IDEAS home Printed from
   My bibliography  Save this paper

A Simple Inducement Scheme to Overcome Adoption Externalities


  • In-Uck Park



Potential customers of network commodities face coordination problems due to adoption externalities that give rise to multiple, Pareto-ranked equilibria. We investigate the extent to which the coordination problem can be resolved by inducement schemes when agents’ preferences are private information. Specifically, we show that all symmetric “cut-off strategy” profiles (agents adopt if and only if their type is below a threshold) constitute the set of profiles that can be implemented as a unique equilibrium under an inducement scheme. We derive the ex ante cost of implementing each such profile. Furthermore, we fully characterize the set of inducement schemes that I) implement each such profile and ii) have the following simple form: each scheme specifies a fixed fee that every adopter pays, and a fixed gross subsidy/prize to be randomly allocated to (or evenly split among) the adopters. We discuss the implications of these findings on the design of optimal schemes for different network organizers, namely, private entrepreneurs and public entities.

Suggested Citation

  • In-Uck Park, 2003. "A Simple Inducement Scheme to Overcome Adoption Externalities," The Centre for Market and Public Organisation 03/085, Department of Economics, University of Bristol, UK.
  • Handle: RePEc:bri:cmpowp:03/085

    Download full text from publisher

    File URL:
    Download Restriction: no

    Other versions of this item:

    References listed on IDEAS

    1. Dybvig, Philip H. & Spatt, Chester S., 1983. "Adoption externalities as public goods," Journal of Public Economics, Elsevier, vol. 20(2), pages 231-247, March.
    2. Leslie M. Marx & Steven A. Matthews, 2000. "Dynamic Voluntary Contribution to a Public Project," Review of Economic Studies, Oxford University Press, vol. 67(2), pages 327-358.
    3. Gradstein, Mark, 1992. "Time Dynamics and Incomplete Information in the Private Provision of Public Goods," Journal of Political Economy, University of Chicago Press, vol. 100(3), pages 581-597, June.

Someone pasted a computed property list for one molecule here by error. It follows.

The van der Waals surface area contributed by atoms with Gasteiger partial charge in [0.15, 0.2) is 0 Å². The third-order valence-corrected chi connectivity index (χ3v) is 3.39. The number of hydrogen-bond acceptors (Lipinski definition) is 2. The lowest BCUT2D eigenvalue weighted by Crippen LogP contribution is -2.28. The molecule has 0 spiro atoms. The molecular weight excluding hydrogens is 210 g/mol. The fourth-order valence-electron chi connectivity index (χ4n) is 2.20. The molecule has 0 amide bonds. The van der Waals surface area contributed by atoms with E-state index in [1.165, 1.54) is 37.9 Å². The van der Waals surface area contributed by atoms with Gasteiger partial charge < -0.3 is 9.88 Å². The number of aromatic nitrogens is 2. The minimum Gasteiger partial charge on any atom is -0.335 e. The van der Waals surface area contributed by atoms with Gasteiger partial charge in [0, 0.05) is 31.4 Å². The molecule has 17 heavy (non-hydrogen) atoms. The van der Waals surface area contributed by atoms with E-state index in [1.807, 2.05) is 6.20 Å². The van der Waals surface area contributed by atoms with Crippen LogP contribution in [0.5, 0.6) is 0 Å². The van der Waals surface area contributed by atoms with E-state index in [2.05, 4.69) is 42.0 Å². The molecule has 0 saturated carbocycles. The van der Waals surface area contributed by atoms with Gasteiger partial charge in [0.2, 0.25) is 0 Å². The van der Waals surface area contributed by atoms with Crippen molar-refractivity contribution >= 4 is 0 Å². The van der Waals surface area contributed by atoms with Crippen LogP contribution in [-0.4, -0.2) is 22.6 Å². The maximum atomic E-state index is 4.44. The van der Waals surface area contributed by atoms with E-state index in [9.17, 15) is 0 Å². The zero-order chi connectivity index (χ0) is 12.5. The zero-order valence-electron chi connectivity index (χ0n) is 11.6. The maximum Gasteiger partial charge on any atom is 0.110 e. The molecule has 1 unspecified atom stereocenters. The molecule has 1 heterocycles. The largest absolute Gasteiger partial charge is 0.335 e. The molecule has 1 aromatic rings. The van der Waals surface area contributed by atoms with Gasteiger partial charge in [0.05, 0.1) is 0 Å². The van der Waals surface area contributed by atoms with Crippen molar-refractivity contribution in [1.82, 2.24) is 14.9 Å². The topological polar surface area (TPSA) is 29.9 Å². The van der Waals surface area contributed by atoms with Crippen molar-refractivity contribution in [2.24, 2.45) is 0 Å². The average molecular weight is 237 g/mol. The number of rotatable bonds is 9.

4. Gale, Douglas, 1995. "Dynamic Coordination Games," Economic Theory, Springer;Society for the Advancement of Economic Theory (SAET), vol. 5(1), pages 1-18, January.
    5. Mark Bagnoli & Barton L. Lipman, 1989. "Provision of Public Goods: Fully Implementing the Core through Private Contributions," Review of Economic Studies, Oxford University Press, vol. 56(4), pages 583-601.
    Full references (including those not matched with items on IDEAS)


    Citations are extracted by the CitEc Project, subscribe to its RSS feed for this item.

    Cited by:

    1. repec:pit:wpaper:233 is not listed on IDEAS
    2. Ochs, Jack & Park, In-Uck, 2010. "Overcoming the coordination problem: Dynamic formation of networks," Journal of Economic Theory, Elsevier, vol. 145(2), pages 689-720, March.
    3. Shichijo Tatsuhiro & Nakayama Yuji, 2009. "A Two-Step Subsidy Scheme to Overcome Network Externalities in a Dynamic Game," The B.E. Journal of Theoretical Economics, De Gruyter, vol. 9(1), pages 1-20, February.
    4. Masaki Aoyagi, 2010. "Monopoly Sale of a Network Good," ISER Discussion Paper 0794, Institute of Social and Economic Research, Osaka University.
    5. In-Uck Park, 2004. "Dynamic Formation of Network with Adoption Externalities," Econometric Society 2004 Far Eastern Meetings 662, Econometric Society.
    6. Aoyagi, Masaki, 2013. "Coordinating adoption decisions under externalities and incomplete information," Games and Economic Behavior, Elsevier, vol. 77(1), pages 77-89.

    More about this item


    adoption externality; coordination; inducement scheme;

    JEL classification:

    • H23 - Public Economics - - Taxation, Subsidies, and Revenue - - - Externalities; Redistributive Effects; Environmental Taxes and Subsidies
    • D82 - Microeconomics - - Information, Knowledge, and Uncertainty - - - Asymmetric and Private Information; Mechanism Design

    NEP fields

    This paper has been announced in the following NEP Reports:


    Access and download statistics


    All material on this site has been provided by the respective publishers and authors. You can help correct errors and omissions. When requesting a correction, please mention this item's handle: RePEc:bri:cmpowp:03/085. See general information about how to correct material in RePEc.

    For technical questions regarding this item, or to correct its authors, title, abstract, bibliographic or download information, contact: (). General contact details of provider: .

    If you have authored this item and are not yet registered with RePEc, we encourage you to do it here. This allows to link your profile to this item. It also allows you to accept potential citations to this item that we are uncertain about.

    If CitEc recognized a reference but did not link an item in RePEc to it, you can help with this form .

    If you know of missing items citing this one, you can help us creating those links by adding the relevant references in the same way as above, for each refering item. If you are a registered author of this item, you may also want to check the "citations" tab in your RePEc Author Service profile, as there may be some citations waiting for confirmation.

    Please note that corrections may take a couple of weeks to filter through the various RePEc services.

    IDEAS is a RePEc service hosted by the Research Division of the Federal Reserve Bank of St. Louis . RePEc uses bibliographic data supplied by the respective publishers.